Escape Hollywood by Reading Subtitles

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I’ve started watching more foreign streaming videos instead of Hollywood shows, because, really, their politics & indoctrination is so annoying. Grrr. The problem is I have no one to discuss it with here! So I’m gonna fix that by occasionally reviewing some favorites and hoping that gets a bunch of you all hooked *evil laugh*.

I’m liking a lot of kdramas (South Korean dramas). Kdramas are typically serialized novels that run twice weekly and have a beginning, middle, end all plotted in advance. You can watch them for free legally – all you need is the internet and a willingness to read subtitles. I’m going review one I just marathoned through and really enjoyed. I think it’s probably a good first drama for Westerners for reasons I’ll explain in a bit.


Faith is a historical time-travel fantasy set in 1351, during the Goryeo period, when Korea was a vassal state of the Yuan (Mongol) Dynasty. The main characters in the drama are all real historical figures: King Gongmin, Queen Noguk, General Choi Young are names that Korean kids learn about in school. The twist is that mortal need makes King Gongmin order Choi Young into a legendary heaven’s portal to bring back Heaven’s Doctor to save his Queen’s life. The portal is actually a time portal, and he enters 2012 Seoul (which he thinks is Heaven) and kidnaps a plastic surgeon from a medical conference to take back with him.

This drama has some of my favorite elements – historical fantasy, time travel, swords, characters who act true to their period, court intrigues, political and literal backstabbing, humor, over-the-top villains who are still sympathetic, and people who are facing inner conflicts that mirror their external struggles. I’m actually not a big romance watcher, but I ended up totally buying the love story that slowly unfolds between the captain & the doctor. I won’t lie, I was reaching for the tissues by the end.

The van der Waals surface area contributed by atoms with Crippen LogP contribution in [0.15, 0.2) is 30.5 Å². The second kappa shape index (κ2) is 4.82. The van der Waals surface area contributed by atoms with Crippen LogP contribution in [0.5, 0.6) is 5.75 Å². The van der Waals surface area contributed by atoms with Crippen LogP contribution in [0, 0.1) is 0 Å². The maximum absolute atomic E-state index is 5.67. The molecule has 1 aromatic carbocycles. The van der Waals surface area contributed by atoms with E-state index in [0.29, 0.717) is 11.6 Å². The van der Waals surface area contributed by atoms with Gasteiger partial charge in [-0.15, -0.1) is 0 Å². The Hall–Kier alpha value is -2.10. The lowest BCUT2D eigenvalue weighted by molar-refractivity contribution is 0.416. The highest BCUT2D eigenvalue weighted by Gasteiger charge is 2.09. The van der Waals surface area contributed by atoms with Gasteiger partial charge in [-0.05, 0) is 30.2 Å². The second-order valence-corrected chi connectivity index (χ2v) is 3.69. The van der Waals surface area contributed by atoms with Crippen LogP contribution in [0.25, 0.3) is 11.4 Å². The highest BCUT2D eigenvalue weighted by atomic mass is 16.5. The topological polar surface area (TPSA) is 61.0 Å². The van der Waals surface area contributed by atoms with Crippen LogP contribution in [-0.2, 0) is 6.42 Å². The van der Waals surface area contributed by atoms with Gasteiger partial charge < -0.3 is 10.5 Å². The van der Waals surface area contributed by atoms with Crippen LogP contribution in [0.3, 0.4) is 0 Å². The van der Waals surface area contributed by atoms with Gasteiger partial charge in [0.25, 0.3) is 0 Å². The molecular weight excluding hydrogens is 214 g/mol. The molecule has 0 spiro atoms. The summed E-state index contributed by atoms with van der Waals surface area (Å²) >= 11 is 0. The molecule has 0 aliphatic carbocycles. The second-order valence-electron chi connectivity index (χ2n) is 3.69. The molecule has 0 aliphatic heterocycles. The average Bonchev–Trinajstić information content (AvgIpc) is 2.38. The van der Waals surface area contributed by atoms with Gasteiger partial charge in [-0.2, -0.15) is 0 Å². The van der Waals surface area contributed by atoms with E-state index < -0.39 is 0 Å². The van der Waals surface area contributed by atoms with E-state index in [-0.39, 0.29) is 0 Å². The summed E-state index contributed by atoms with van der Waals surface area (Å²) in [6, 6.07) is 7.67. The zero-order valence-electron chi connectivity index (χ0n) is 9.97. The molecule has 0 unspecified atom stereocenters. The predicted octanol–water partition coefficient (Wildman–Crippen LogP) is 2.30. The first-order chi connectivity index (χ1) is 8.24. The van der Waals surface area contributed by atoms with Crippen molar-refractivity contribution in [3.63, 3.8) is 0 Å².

One of the reasons I picked Faith to be your gateway drug to kdrama is that the time-travel set-up means that Goryeo is just as alien to the surgeon as it is to us, Americans, and we discover it through her 21st century eyes. Another reason is that the story could be seen as a variation of one of my favorite books, Diana Gabaldon’s Outlander. Maybe the biggest reason I picked Faith is because it has wonderfully strong women characters. Damsels can be a failing in kdramas and I so love that Faith beats this stereotype.

I watched Faith for free on DramaFever. DramaFever has a huge collection of subtitled Korean, Japanese, Chinese and Spanish/Latino shows, including ones currently airing in their countries of origin. So if Faith is not yoru cup of tea, there are hundreds of others to try.

I actually watched via the DramaFever android app (they also have iOS, Google, and Roku apps, and I think you can get them via Hulu.) The app worked well once I figured out that there is a menu button and that keeping my finger down brings up a pop-up list of actions. I signed up for a free account; supposedly they are ad-supported but I haven’t really seen any ads yet. I think it might be that newbies get the first week ad-free or something like that.)

So, thanks for reading my review. Talk about what shows, foreign or Hollywood, books, anything.